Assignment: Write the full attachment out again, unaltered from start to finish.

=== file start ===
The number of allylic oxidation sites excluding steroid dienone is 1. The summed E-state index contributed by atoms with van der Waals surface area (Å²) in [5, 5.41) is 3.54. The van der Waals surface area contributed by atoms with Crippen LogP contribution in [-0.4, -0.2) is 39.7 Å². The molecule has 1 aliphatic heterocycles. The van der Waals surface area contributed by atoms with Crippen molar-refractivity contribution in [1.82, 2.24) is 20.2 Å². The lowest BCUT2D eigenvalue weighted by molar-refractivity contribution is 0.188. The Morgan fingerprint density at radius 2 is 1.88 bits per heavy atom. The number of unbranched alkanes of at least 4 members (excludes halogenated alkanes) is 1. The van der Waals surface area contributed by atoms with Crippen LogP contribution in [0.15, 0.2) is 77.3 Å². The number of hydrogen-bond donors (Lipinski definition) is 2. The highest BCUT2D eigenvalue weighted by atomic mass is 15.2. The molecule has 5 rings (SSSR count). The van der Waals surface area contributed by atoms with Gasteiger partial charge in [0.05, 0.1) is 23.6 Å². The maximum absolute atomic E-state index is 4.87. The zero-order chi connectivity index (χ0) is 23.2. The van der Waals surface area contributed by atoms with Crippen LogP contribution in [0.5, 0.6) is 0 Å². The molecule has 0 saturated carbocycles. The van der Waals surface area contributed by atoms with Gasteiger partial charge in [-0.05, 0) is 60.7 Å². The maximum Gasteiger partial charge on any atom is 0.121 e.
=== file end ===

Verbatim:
The number of allylic oxidation sites excluding steroid dienone is 1. The summed E-state index contributed by atoms with van der Waals surface area (Å²) in [5, 5.41) is 3.54. The van der Waals surface area contributed by atoms with Crippen LogP contribution in [-0.4, -0.2) is 39.7 Å². The molecule has 1 aliphatic heterocycles. The van der Waals surface area contributed by atoms with Crippen molar-refractivity contribution in [1.82, 2.24) is 20.2 Å². The lowest BCUT2D eigenvalue weighted by molar-refractivity contribution is 0.188. The Morgan fingerprint density at radius 2 is 1.88 bits per heavy atom. The number of unbranched alkanes of at least 4 members (excludes halogenated alkanes) is 1. The van der Waals surface area contributed by atoms with Crippen LogP contribution in [0.15, 0.2) is 77.3 Å². The number of hydrogen-bond donors (Lipinski definition) is 2. The highest BCUT2D eigenvalue weighted by atomic mass is 15.2. The molecule has 5 rings (SSSR count). The van der Waals surface area contributed by atoms with Gasteiger partial charge in [0.05, 0.1) is 23.6 Å². The maximum absolute atomic E-state index is 4.87. The zero-order chi connectivity index (χ0) is 23.2. The van der Waals surface area contributed by atoms with Crippen LogP contribution in [0.5, 0.6) is 0 Å². The molecule has 0 saturated carbocycles. The van der Waals surface area contributed by atoms with Gasteiger partial charge in [-0.05, 0) is 60.7 Å². The maximum Gasteiger partial charge on any atom is 0.121 e.